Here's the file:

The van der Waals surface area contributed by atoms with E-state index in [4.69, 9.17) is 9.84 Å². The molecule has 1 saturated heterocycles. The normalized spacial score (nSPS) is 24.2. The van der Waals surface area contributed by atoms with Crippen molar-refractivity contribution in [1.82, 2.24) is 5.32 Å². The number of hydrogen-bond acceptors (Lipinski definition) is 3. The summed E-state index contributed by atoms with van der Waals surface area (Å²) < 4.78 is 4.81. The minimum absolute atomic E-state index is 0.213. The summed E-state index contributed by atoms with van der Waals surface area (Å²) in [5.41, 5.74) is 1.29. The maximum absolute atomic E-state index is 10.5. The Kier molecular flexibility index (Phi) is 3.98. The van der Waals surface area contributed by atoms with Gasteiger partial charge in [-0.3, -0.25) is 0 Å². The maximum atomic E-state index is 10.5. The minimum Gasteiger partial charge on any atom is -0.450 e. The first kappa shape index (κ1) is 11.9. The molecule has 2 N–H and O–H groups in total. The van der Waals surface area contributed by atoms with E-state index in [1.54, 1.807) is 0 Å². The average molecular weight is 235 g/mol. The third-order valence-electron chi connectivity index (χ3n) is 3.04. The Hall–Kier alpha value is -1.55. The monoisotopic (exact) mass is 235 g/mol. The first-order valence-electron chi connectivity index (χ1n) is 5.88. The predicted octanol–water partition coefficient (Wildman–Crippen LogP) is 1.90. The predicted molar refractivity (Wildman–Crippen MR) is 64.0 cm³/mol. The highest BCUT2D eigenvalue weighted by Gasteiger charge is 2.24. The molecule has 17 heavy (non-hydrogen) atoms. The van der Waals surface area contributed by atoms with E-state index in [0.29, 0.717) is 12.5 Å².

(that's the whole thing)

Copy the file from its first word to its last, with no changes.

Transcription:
The van der Waals surface area contributed by atoms with E-state index in [4.69, 9.17) is 9.84 Å². The molecule has 1 saturated heterocycles. The normalized spacial score (nSPS) is 24.2. The van der Waals surface area contributed by atoms with Crippen molar-refractivity contribution in [1.82, 2.24) is 5.32 Å². The number of hydrogen-bond acceptors (Lipinski definition) is 3. The summed E-state index contributed by atoms with van der Waals surface area (Å²) < 4.78 is 4.81. The minimum absolute atomic E-state index is 0.213. The summed E-state index contributed by atoms with van der Waals surface area (Å²) in [5.41, 5.74) is 1.29. The maximum absolute atomic E-state index is 10.5. The Kier molecular flexibility index (Phi) is 3.98. The van der Waals surface area contributed by atoms with Gasteiger partial charge in [-0.3, -0.25) is 0 Å². The maximum atomic E-state index is 10.5. The minimum Gasteiger partial charge on any atom is -0.450 e. The first kappa shape index (κ1) is 11.9. The molecule has 2 N–H and O–H groups in total. The van der Waals surface area contributed by atoms with E-state index in [1.54, 1.807) is 0 Å². The average molecular weight is 235 g/mol. The third-order valence-electron chi connectivity index (χ3n) is 3.04. The Hall–Kier alpha value is -1.55. The monoisotopic (exact) mass is 235 g/mol. The first-order valence-electron chi connectivity index (χ1n) is 5.88. The predicted octanol–water partition coefficient (Wildman–Crippen LogP) is 1.90. The predicted molar refractivity (Wildman–Crippen MR) is 64.0 cm³/mol. The highest BCUT2D eigenvalue weighted by Gasteiger charge is 2.24. The molecule has 17 heavy (non-hydrogen) atoms. The van der Waals surface area contributed by atoms with E-state index in [0.29, 0.717) is 12.5 Å².